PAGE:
Singing Over the Bones

The following passage is from Woman Who Run with the Wolves by C.P. Estes

La Loba

   "There is an old woman who lives in a hidden place that everyone knows in their souls but few have ever seen. As in the fairy tales of Eastern Europe, she seems to wait for lost or wandering people and seekers to come to her place.

    She is circumspect, often hairy, always fat, and especially wishes to evade most company. She is both a crower and a cackler, generally having more animal sounds than human ones.

    I might say she lives among the rotten granite slopes in Tarahumara Indian territory. Or that she is buried outside Phoenix near a well. Perhaps she will be seen traveling south in Monte Alban in a burnt-out car with the back window shot out. Or maybe she will be spotted standing by the highway near El Paso, or riding shotgun with truckers to Morelia, Mexico or walking to market above Oaxaca with strangely formed boughs of firewood on her back.  She calls herself by many names: La Huesera, Bone Woman; La Trapera, The Gatherer; and La Loba, Wolf Woman.

    The soul work of La Loba is the collecting of bones. She collects and preserves especially that which is in danger of being lost to the world. Her cave is filled with the bones of all manner of desert creatures: the deer, the rattlesnake, the crow. But her specialty is wolves.

   She creeps and crawls and sifts through the montanas, mountains, and arroyos, dry riverbeds, looking for wolf bones, and when she has assembled an entire skeleton, when the last bone is in place and the beautiful white sculpture of the creature is laid out before her, she sits by the fire and thinks about what song she will sing.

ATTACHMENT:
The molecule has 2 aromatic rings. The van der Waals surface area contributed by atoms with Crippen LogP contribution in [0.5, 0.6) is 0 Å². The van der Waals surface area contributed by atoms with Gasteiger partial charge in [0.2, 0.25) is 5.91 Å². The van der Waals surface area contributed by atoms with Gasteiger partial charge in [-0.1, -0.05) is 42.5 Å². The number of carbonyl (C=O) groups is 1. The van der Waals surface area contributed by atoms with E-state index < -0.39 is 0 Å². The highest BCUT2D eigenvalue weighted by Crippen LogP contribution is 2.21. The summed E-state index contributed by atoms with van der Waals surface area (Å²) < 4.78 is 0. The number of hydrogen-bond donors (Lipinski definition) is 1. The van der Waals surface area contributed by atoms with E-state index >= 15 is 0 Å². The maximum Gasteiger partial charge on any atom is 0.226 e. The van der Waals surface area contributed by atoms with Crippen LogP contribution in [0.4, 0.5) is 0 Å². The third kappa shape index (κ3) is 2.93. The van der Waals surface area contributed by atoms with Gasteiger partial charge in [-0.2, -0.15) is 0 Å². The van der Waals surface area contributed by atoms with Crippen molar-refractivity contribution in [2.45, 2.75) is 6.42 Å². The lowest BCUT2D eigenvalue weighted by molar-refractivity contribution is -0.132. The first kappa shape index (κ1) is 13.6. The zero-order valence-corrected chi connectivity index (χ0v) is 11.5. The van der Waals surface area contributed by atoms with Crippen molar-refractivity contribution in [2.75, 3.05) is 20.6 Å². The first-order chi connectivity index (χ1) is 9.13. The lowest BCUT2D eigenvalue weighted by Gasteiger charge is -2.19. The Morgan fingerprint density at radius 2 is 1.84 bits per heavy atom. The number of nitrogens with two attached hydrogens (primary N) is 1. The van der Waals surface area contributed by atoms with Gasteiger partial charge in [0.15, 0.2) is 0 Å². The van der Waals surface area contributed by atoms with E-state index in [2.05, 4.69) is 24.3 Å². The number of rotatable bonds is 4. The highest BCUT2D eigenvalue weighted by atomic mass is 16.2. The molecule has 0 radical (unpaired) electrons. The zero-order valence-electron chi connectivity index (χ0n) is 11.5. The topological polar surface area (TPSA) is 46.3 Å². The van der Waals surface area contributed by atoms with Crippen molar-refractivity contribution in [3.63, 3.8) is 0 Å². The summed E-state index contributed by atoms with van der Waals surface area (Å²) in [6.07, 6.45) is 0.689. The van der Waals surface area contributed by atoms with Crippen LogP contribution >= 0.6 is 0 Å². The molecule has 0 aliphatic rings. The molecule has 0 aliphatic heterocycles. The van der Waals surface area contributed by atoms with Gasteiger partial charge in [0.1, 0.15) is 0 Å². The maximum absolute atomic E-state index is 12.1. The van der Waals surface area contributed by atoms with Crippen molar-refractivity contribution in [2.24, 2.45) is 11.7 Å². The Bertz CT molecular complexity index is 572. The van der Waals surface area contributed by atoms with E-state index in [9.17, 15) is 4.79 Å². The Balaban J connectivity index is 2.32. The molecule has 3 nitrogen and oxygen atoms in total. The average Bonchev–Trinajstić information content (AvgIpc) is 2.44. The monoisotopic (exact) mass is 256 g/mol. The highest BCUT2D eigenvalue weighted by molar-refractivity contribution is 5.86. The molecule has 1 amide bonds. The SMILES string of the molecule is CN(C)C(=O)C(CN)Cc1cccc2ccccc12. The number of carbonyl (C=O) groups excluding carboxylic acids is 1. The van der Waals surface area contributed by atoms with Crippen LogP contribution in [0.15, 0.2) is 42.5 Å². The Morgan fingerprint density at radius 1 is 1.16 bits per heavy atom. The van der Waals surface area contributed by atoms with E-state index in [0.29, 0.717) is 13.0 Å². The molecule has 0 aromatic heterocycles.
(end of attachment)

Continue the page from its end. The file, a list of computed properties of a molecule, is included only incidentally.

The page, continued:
And when she is sure, she stands over the criatura, raises her arms over it, and sings out. That Is when the rib bones and leg bones of the wolf begin to flesh out and the creature becomes furred. La Loba sings some more, and more of the creature comes into being; its tail curls upward, shaggy and strong.

   And La Loba sings more and the wolf creature begins to breathe.

   And still La Loba sings so deeply that the floor of the desert shakes, and as she sings, the wolf opens its eyes, leaps up, and runs away down the canyon.

   Somewhere in its running, whether by the speed of its running, or by splashing its way into a river, or by way of a ray of sunlight or moonlight hitting it right in the side, the wolf is suddenly transformed into a laughing woman who runs free toward the horizon.

   So remember, if you wander the desert, and it is near sundown, and you are perhaps a little bit lost, and certainly tired, that you are lucky, for La Loba may take a liking to you and show you something- something of the soul."

I'll be a woman living in this day and age it is so easy to get "lost".... to wander away from your soul and to forget the Wild Woman that you are born with.  With all of the commitments we carry out on a daily basis when does that leave us the time to honor ourselves? We get disconnected along the way feel empty inside trying to cling to each little brief moment of catching a glimpse out the wildness that brings us joy.

This being a store for women who I envision to be strong, wild and beautiful I could not help but share that passage with you from one of my favorite books, for I too am struggling...praying that La Loba can find enough of bones to sing over and bring me back to life. This morning I took the first step in calling the Wild Woman back into my life.....I put on a maxi dress that made me feel ethereal (the new Spiral Dance Maxi), actually took time to put on some makeup and my favorite jewelry....and grabbed my favorite book. I dropped my son off at school, added new items to the website and then sat outside to get lost in my favorite book.  Today I pray yet again to have the life sung back into me....and I hope that you all do the same if it is needed.

To get your inner Goddess/Wild Woman going, throw on a beautiful maxi dress.....plant your bare feet into the earth and know that everything can be sung back to life.


Brooke Kittrell